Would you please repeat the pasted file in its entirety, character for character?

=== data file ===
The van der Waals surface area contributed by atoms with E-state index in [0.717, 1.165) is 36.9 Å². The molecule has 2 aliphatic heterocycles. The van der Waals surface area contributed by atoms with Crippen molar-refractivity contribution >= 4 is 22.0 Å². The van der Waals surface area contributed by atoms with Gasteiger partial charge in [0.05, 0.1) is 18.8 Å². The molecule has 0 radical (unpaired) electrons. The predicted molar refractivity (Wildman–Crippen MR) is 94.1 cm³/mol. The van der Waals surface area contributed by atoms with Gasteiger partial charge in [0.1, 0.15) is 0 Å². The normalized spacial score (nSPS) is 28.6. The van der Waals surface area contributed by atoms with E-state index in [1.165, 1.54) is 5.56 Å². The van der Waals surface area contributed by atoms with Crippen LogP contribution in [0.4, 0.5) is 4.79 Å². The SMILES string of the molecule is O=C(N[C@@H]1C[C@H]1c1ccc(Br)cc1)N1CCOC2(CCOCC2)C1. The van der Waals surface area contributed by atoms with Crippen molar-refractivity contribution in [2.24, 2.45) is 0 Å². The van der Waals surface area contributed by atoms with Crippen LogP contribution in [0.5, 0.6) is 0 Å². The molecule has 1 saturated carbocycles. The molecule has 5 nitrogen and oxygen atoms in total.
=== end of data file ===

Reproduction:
The van der Waals surface area contributed by atoms with E-state index in [0.717, 1.165) is 36.9 Å². The molecule has 2 aliphatic heterocycles. The van der Waals surface area contributed by atoms with Crippen molar-refractivity contribution >= 4 is 22.0 Å². The van der Waals surface area contributed by atoms with Gasteiger partial charge in [0.05, 0.1) is 18.8 Å². The molecule has 0 radical (unpaired) electrons. The predicted molar refractivity (Wildman–Crippen MR) is 94.1 cm³/mol. The van der Waals surface area contributed by atoms with Gasteiger partial charge in [0.1, 0.15) is 0 Å². The normalized spacial score (nSPS) is 28.6. The van der Waals surface area contributed by atoms with E-state index in [1.165, 1.54) is 5.56 Å². The van der Waals surface area contributed by atoms with Crippen LogP contribution in [0.4, 0.5) is 4.79 Å². The SMILES string of the molecule is O=C(N[C@@H]1C[C@H]1c1ccc(Br)cc1)N1CCOC2(CCOCC2)C1. The van der Waals surface area contributed by atoms with Crippen molar-refractivity contribution in [2.24, 2.45) is 0 Å². The van der Waals surface area contributed by atoms with Crippen LogP contribution in [0.5, 0.6) is 0 Å². The molecule has 1 saturated carbocycles. The molecule has 5 nitrogen and oxygen atoms in total.